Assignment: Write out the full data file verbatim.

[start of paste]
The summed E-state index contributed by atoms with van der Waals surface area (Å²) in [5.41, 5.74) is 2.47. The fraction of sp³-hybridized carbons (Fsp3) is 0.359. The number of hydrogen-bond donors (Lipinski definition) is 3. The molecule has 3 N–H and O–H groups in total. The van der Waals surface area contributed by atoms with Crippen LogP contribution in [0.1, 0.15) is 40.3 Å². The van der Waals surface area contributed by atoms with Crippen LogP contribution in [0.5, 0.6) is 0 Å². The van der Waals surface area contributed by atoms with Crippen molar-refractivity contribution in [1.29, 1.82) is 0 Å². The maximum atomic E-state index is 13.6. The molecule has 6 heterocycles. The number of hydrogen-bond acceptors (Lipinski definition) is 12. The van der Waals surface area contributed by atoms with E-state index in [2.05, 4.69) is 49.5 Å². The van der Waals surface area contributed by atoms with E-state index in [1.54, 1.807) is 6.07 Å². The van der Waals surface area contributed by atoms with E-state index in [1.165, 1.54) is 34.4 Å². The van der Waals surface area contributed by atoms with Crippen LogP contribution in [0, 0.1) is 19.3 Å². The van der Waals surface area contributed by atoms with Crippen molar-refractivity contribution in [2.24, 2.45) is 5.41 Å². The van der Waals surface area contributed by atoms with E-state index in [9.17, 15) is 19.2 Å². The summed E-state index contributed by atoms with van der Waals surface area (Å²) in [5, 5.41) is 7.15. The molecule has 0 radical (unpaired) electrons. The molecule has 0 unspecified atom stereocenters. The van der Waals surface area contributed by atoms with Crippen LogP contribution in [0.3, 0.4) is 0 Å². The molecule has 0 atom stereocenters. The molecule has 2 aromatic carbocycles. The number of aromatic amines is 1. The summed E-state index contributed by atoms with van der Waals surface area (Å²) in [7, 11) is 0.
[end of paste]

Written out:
The summed E-state index contributed by atoms with van der Waals surface area (Å²) in [5.41, 5.74) is 2.47. The fraction of sp³-hybridized carbons (Fsp3) is 0.359. The number of hydrogen-bond donors (Lipinski definition) is 3. The molecule has 3 N–H and O–H groups in total. The van der Waals surface area contributed by atoms with Crippen LogP contribution in [0.1, 0.15) is 40.3 Å². The van der Waals surface area contributed by atoms with Crippen LogP contribution in [0.5, 0.6) is 0 Å². The van der Waals surface area contributed by atoms with Crippen molar-refractivity contribution in [1.29, 1.82) is 0 Å². The maximum atomic E-state index is 13.6. The molecule has 6 heterocycles. The number of hydrogen-bond acceptors (Lipinski definition) is 12. The van der Waals surface area contributed by atoms with E-state index in [2.05, 4.69) is 49.5 Å². The van der Waals surface area contributed by atoms with E-state index in [1.54, 1.807) is 6.07 Å². The van der Waals surface area contributed by atoms with E-state index in [1.165, 1.54) is 34.4 Å². The van der Waals surface area contributed by atoms with Crippen LogP contribution in [0, 0.1) is 19.3 Å². The van der Waals surface area contributed by atoms with Crippen molar-refractivity contribution in [2.24, 2.45) is 5.41 Å². The van der Waals surface area contributed by atoms with E-state index in [9.17, 15) is 19.2 Å². The summed E-state index contributed by atoms with van der Waals surface area (Å²) in [5, 5.41) is 7.15. The molecule has 0 radical (unpaired) electrons. The molecule has 0 unspecified atom stereocenters. The van der Waals surface area contributed by atoms with Crippen LogP contribution in [0.3, 0.4) is 0 Å². The molecule has 0 atom stereocenters. The molecule has 2 aromatic carbocycles. The number of aromatic amines is 1. The summed E-state index contributed by atoms with van der Waals surface area (Å²) in [7, 11) is 0.